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Current management of abdominal aortic aneurysms


The operative mortality following conventional open abdominal aortic aneurysm (AAA) repair has not fallen significantly over the past two decades. The introduction of Endo Vascular Aneurysm Repair (EVAR) in 1991 has provided and alternative to open AAA repair, and an opportunity to improve operative mortality. Since then, the treatment of AAA has undergone a revolutionary change. However, a maximum transverse measurement of >5.5 cm is still a reasonable threshold with which to recommend repair in most patients with asymptomatic AAA; repair at smaller diameters may be recommended for women and some select cases. Open repair has proven durable, and should be considered in younger and lower-risk patients, and in some complicated cases it may be the only option. Open repair and EVAR are complementing each other in the current management of AAA. The decision as to which method is the best option for each individual should be made on the basis of the specific patient. Advances in endovascular technology have strengthened the armamentarium of vascular surgeons in dealing with AAA. The aims of this article is to provide an overview on the current management of AAA, with relevance to general practice.


AAA is a fatal condition that primarily affects older patients. The incident in Hong Kong is not as rare as it was previously thought [1]. With a progressively ageing population, the incidence and prevalence of AAA is certain to rise. Most AAAs are asymptomatic, and physical examination lacks sensitivity for detecting an aneurysm [2]. It is important that family physicians understand which patients are at risk for the development of AAA, and the appropriate evaluation once a patient has been diagnosed, with knowledge on the current treatment options of AAA.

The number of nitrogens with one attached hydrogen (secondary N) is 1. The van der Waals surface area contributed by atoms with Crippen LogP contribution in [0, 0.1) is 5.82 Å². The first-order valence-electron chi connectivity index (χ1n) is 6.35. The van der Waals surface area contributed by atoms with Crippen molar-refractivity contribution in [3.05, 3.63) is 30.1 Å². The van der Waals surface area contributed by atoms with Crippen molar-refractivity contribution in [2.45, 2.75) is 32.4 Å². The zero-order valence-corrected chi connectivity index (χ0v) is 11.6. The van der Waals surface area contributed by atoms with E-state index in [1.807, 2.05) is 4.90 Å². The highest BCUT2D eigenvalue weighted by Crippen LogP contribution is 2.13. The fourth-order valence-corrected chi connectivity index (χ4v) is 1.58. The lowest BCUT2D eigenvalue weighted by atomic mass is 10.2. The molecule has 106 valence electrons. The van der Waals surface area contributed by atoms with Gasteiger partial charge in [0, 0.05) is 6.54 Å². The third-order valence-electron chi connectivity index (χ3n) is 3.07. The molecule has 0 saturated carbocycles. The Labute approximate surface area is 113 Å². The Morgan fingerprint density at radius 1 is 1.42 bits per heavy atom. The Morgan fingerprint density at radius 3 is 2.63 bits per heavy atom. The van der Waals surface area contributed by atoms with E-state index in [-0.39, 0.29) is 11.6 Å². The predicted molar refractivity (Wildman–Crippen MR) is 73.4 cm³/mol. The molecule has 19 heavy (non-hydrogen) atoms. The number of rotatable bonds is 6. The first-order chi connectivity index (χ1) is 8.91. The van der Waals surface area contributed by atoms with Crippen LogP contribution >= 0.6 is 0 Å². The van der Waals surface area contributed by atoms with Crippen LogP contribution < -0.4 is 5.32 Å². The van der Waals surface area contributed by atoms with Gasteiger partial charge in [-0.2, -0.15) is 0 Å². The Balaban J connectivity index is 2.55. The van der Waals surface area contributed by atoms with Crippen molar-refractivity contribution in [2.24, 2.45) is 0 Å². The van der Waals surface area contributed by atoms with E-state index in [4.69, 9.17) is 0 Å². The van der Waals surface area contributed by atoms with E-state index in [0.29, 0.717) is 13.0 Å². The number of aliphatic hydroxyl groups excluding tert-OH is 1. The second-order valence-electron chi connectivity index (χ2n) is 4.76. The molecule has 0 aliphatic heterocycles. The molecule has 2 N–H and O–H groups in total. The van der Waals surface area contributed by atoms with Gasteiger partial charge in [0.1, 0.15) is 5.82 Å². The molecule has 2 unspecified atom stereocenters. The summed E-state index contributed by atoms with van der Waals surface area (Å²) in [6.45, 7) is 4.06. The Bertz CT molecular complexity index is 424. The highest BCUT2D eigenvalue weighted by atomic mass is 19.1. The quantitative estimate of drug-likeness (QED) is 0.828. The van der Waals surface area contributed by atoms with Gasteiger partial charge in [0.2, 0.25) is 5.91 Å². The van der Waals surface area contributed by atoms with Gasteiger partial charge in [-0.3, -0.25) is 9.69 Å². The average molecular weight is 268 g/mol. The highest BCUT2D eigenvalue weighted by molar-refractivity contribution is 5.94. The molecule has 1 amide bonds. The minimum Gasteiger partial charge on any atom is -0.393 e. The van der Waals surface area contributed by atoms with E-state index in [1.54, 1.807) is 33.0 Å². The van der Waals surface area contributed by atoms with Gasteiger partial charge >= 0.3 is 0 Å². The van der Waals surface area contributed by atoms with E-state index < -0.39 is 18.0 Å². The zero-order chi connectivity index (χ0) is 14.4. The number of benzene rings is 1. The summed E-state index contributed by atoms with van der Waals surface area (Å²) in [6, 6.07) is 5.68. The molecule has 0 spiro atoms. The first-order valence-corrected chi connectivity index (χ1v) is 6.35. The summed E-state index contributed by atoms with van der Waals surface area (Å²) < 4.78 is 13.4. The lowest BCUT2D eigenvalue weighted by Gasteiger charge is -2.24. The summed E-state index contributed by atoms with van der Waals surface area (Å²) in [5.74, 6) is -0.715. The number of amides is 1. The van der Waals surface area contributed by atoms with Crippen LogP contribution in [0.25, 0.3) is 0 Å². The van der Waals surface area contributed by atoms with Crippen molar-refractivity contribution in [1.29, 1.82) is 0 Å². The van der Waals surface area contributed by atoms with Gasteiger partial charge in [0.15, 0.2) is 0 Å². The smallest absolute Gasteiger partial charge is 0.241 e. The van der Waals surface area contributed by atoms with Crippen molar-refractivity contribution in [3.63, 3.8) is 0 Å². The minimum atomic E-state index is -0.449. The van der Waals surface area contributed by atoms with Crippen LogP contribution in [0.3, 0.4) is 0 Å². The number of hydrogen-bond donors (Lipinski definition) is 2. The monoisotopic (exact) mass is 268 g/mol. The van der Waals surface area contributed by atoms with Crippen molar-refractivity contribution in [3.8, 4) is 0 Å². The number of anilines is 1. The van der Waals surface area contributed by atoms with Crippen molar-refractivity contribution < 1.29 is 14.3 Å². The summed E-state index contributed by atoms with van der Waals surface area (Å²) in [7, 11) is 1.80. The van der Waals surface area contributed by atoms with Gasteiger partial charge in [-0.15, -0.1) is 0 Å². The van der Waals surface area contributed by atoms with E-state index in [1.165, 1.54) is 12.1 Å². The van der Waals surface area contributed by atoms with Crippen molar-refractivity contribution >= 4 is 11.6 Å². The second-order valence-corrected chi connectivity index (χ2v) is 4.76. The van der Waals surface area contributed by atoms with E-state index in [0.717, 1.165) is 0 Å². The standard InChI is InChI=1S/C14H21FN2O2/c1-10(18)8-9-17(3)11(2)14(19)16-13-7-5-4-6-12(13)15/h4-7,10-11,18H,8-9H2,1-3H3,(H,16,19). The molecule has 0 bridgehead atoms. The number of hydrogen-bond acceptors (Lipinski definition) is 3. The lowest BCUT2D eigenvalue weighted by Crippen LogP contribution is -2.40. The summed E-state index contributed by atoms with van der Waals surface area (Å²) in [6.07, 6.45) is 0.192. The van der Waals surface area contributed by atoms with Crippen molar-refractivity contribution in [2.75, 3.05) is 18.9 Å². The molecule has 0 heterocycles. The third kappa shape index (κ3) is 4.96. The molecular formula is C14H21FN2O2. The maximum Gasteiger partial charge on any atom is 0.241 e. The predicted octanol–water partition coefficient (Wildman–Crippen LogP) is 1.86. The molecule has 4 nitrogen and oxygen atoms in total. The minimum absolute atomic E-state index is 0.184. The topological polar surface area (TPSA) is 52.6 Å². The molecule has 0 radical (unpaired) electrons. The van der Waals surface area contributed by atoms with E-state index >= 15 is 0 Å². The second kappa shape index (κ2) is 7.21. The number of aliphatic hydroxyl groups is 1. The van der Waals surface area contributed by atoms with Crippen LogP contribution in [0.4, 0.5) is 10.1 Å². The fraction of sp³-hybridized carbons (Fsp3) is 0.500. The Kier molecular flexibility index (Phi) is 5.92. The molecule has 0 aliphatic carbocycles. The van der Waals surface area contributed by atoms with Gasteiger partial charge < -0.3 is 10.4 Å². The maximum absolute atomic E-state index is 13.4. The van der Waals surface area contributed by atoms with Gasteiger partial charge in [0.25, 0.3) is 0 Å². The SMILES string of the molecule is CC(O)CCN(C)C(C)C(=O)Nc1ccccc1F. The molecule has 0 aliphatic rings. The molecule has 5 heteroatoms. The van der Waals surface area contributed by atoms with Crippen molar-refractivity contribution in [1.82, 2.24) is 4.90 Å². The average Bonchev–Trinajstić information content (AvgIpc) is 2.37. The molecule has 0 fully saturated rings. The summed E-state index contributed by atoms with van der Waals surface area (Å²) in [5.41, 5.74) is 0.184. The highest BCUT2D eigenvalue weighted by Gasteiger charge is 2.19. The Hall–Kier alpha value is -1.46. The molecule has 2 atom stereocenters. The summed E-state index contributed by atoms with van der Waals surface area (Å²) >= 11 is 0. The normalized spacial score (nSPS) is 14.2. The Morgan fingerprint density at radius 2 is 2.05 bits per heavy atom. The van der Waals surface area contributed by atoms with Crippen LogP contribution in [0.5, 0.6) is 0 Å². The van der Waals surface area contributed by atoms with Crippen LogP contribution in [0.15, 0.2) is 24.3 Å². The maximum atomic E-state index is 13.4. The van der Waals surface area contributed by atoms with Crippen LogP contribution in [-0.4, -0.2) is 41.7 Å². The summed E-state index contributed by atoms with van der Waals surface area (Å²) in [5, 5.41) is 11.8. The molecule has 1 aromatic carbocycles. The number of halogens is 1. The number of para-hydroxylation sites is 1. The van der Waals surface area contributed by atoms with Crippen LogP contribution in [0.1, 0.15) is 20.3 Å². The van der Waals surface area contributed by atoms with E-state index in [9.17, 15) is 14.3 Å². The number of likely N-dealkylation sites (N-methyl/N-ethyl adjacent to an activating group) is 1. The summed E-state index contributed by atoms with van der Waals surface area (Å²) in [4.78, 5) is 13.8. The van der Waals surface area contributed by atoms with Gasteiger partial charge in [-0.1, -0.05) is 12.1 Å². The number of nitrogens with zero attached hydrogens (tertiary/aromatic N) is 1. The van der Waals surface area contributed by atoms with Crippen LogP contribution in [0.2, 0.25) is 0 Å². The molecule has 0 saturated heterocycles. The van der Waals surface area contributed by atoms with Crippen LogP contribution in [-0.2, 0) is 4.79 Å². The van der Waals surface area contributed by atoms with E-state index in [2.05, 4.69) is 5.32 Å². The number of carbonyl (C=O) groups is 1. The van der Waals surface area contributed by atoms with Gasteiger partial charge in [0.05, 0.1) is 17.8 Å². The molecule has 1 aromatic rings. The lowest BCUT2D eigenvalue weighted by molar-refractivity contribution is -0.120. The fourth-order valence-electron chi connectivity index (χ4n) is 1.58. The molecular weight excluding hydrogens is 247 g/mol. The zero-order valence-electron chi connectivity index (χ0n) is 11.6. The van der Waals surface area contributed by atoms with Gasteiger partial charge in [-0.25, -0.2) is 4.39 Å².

Definition and aetiology

An aneurysm is a permanent focal dilatation of an artery to 1.5 times its normal diameter. The normal infrarenal aortic diameters in patients older than 50 years are 1.5 cm in women, and 1.7 cm in men. By convention, an infrarenal aorta 3 cm in diameter or larger is considered aneurismal [3]. The primary event in the development of an AAA involves proteolytic degradation of the extravellular matrix proteins, elastin and collagen. Various proteolytic enzymes are involved during the degradation and remodeling of the aortic wall [4]. Cigarette smoking elicits and increased inflammatory response within the aortic wall [5]. Increased biomechanical wall stress also contributes to the formation and rupture of aneurysms, with increased wall tension and disordered flow in the infrarenal aorta. Approximately 20% of first-degree relatives, predominantly men, of a patient with an AAA will develop an aneurysm [6].


In Hong Kong, there is no screening programme for AAA. However, in the US, the US Preventive Services Task Force has released a statement summarizing recommendations for screening for AAA [7]. The guideline recommends one-time screening with ultrasound for AAA in men 65-75 years of age who have ever smoked. No recommendation was made for, or against, screening in men 65-75 years of age who have never smoked, and it recommended against screening women. Men with a strong family history of AAA should be counselled about the risks and benefits of screening as the approach 65 years of age.

Ultrasound is the standard imaging tool; if performed by trained personnel, it has a sensitivity and specificity approaching 100% and 96%, respectively, for the detection of infarenal AAA [7].

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